Kathleen Megan wrote an article in The Hartford Courant this month concerning a case of discrimination in the University of Connecticut. Colin Carlson, a 13 year old prodigy was denied to attend an African ecology course involving a summer field study in South Africa. Even after his mother offered the university to go with him so as to become liable for his child, the university kept a firm “no” as an answer. On the other side, the university of Connecticut remains silent, even if they say their most important consideration when letting students study abroad is safety.
First of all, considering a 13 year old capable of attending a double-degree carrier is considering that the individual is intelligent and mature enough to deal with the duties and responsibilities that this implies. If this person fulfills these, why would he or she not be able to benefit from the rights and advantages of it?
Studying abroad is an important decision to make and before taking the step, the student should feel prepared and comfortable with the idea of being away from their family, friends and culture. Once he has thought about all of this, age should not be important. Age and maturity are sometimes not linked so age should not be considered as a factor when deciding whether a student is prepared to study abroad or not.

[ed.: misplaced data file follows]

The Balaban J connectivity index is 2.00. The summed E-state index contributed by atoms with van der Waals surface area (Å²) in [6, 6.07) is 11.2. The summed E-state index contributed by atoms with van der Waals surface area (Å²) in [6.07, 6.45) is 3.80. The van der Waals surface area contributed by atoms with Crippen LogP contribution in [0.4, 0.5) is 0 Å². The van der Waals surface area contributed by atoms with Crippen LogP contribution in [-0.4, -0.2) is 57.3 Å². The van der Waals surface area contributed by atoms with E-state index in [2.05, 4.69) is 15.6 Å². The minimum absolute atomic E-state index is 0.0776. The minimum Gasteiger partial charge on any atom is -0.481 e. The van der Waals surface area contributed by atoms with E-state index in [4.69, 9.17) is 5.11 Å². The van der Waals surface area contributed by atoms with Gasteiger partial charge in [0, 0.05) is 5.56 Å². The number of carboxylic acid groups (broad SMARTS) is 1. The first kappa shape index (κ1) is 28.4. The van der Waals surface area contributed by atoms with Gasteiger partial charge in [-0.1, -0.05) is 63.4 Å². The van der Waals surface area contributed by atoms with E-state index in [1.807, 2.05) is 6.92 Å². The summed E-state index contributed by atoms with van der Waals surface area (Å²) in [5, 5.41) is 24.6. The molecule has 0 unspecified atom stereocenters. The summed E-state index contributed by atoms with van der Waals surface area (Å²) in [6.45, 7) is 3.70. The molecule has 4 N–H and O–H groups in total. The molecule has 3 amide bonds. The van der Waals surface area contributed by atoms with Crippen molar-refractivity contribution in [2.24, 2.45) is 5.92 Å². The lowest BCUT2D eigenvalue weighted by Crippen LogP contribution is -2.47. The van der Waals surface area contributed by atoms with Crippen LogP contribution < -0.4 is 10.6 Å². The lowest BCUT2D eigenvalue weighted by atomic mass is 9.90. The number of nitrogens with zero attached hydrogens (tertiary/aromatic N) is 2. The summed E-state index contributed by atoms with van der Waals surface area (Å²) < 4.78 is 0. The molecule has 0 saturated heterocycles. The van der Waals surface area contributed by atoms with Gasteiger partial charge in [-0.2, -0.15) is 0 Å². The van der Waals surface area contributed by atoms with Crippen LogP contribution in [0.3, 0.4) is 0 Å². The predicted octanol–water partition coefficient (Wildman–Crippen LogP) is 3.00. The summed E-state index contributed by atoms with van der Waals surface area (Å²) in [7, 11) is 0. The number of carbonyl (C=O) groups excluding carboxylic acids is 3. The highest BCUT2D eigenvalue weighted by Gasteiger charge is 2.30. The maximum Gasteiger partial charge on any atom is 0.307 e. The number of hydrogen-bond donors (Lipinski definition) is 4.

Safety is very important for students abroad no matter the age of the individual, so once again, it is not a question of how old someone is, but how responsible these people are.
Back to the article, Colin Carlson’s teachers and mentors all stated that he is a very good student, responsible and mature. The reason why the University decided not to accept his request is still unknown. We will follow this case closely, so as to discover what justice will determine as fair or ethical.
What is your take on this? Do you think a 13 year old should be allowed to study abroad? Please share your opinion in the comments. We are interested on your opinion on this topic!